People with diabetes get sick more often.
Nope. Not true. People with diabetes can get sick just like anyone else, but they are no more likely to catch a cold or flu than people without the disease. Here’s the caveat. People with diabetes can experience more severe reactions to illnesses such as the flu, so that’s a consideration. Additionally, getting sick can make it more difficult to control blood sugar, which is why it should be monitored even more closely if you have diabetes and get sick.
People with diabetes can’t eat pasta, bread, beer, or carb-loaded foods.
Once again, there is a kernel of truth to this one. Carbs turn into sugar after being eaten, which can elevate blood glucose levels. So it is important for anyone with diabetes to carefully measure their carb intake. According to the American Diabetes Association (ADA), when it comes to carbs the key is portion control.
Type 2 diabetes only affects obese people
It’s true that being overweight greatly contributes to the risk of developing Type 2 diabetes. In fact, losing weight is one of the best ways to reduce your risk if you haven’t been diagnosed yet. It’s also one of the best ways to control your diabetes if you have been diagnosed. However, about 20% of all Type 2 diabetics are not overweight at all, so while there is a definite connection between weight and Type 2 diabetes, it’s not an absolute.
Diabetics should not play sports
This one is actually the direct opposite of the truth. Physical activity is critical for people living with diabetes. It helps control blood sugar. It contributes to weight loss. It improves cardiovascular health. Perhaps this rumor got started because those with diabetes are at some risk for hypoglycemic episodes (low blood sugar) when active. This can cause feelings of dizziness, which might be a concern for some sports like mountain climbing. That being said, properly managed diabetes minimizes the risk and, as long as your doctor gives you the green light, you shouldn’t feel limited from any activity you love.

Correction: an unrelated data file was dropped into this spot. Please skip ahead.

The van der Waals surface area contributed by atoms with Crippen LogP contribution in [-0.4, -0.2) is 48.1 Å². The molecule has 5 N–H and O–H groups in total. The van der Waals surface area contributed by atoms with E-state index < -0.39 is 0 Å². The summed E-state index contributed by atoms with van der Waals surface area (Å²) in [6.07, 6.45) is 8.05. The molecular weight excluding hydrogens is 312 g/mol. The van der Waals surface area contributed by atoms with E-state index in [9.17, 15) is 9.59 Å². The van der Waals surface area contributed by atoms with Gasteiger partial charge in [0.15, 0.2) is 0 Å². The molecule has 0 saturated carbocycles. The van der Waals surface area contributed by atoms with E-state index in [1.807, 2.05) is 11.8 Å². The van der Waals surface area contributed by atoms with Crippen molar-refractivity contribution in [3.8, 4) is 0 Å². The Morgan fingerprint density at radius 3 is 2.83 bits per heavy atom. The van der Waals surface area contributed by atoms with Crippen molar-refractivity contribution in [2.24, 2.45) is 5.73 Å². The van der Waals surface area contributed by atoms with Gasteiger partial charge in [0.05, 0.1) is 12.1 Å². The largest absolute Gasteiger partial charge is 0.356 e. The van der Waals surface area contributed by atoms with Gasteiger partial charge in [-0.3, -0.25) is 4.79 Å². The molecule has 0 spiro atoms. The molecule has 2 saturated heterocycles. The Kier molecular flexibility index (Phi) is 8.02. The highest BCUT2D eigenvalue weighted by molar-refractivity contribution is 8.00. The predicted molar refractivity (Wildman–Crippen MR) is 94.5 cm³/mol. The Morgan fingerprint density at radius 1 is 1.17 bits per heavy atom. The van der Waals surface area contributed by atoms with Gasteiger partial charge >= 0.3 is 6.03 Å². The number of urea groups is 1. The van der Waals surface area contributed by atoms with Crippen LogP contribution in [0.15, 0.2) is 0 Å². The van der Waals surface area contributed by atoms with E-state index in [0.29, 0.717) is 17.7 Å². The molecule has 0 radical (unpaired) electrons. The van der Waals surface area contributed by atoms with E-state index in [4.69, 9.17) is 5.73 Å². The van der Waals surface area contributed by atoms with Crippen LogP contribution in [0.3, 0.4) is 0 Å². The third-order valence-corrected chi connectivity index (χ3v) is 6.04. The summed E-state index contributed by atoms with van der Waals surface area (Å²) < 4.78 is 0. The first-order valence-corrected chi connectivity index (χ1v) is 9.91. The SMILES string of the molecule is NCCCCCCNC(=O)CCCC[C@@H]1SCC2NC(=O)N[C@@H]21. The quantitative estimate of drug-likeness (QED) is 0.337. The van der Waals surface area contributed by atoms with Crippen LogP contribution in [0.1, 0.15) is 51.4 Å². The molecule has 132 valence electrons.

There are a lot of jobs people with Diabetes can’t do.
There are a handful of jobs that might be off limits due to having diabetes. Again, there are risks of experiencing hypo or hyperglycemia, which can cause temporary dizziness, confusion, irritability, and other reactions. For this reason, the armed forces will not allow those with diabetes in certain positions, such as on the front line of a conflict. However, with today’s diabetes advancements, such as continuous glucose monitoring (CGM) and insulin pumps, there are very few jobs out of reach.
People with diabetes are limited when it comes to leading full lives.
We started on a ridiculous one and we’ll end with an equally silly myth. Today’s testing and treatment advancements make living with diabetes easier now than it ever was for generations past. There are pro athletes, Hollywood superstars, and business leaders galore living with diabetes. Yes, this is a disease that must be managed on a daily basis, and there’s no question that it makes life a little more challenging. However, there’s absolutely no reason you can’t live a full, healthy, and rewarding life with diabetes. It just takes a little extra effort to stay on top of things. Do so and you’ll have every opportunity to get the most out of each day.